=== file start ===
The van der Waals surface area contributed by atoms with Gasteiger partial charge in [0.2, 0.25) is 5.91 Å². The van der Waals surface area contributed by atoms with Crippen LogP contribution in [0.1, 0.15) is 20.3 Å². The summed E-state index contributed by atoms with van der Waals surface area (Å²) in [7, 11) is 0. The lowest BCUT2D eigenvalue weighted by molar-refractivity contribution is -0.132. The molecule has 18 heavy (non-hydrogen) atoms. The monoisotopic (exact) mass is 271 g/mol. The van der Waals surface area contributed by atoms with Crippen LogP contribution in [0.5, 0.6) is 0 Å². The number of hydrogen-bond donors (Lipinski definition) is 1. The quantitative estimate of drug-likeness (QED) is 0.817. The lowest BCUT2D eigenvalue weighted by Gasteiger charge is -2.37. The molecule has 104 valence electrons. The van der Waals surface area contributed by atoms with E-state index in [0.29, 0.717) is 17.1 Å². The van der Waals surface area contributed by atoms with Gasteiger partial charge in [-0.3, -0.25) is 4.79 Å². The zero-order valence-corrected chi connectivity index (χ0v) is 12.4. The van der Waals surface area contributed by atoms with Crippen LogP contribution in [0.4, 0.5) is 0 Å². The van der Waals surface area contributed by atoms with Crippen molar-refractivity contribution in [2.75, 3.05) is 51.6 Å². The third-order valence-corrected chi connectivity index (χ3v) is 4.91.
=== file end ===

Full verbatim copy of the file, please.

The van der Waals surface area contributed by atoms with Gasteiger partial charge in [0.2, 0.25) is 5.91 Å². The van der Waals surface area contributed by atoms with Crippen LogP contribution in [0.1, 0.15) is 20.3 Å². The summed E-state index contributed by atoms with van der Waals surface area (Å²) in [7, 11) is 0. The lowest BCUT2D eigenvalue weighted by molar-refractivity contribution is -0.132. The molecule has 18 heavy (non-hydrogen) atoms. The monoisotopic (exact) mass is 271 g/mol. The van der Waals surface area contributed by atoms with Crippen LogP contribution in [0.5, 0.6) is 0 Å². The number of hydrogen-bond donors (Lipinski definition) is 1. The quantitative estimate of drug-likeness (QED) is 0.817. The lowest BCUT2D eigenvalue weighted by Gasteiger charge is -2.37. The molecule has 104 valence electrons. The van der Waals surface area contributed by atoms with E-state index in [0.29, 0.717) is 17.1 Å². The van der Waals surface area contributed by atoms with Gasteiger partial charge in [-0.3, -0.25) is 4.79 Å². The zero-order valence-corrected chi connectivity index (χ0v) is 12.4. The van der Waals surface area contributed by atoms with Crippen LogP contribution in [0.4, 0.5) is 0 Å². The van der Waals surface area contributed by atoms with Crippen molar-refractivity contribution in [2.75, 3.05) is 51.6 Å². The third-order valence-corrected chi connectivity index (χ3v) is 4.91.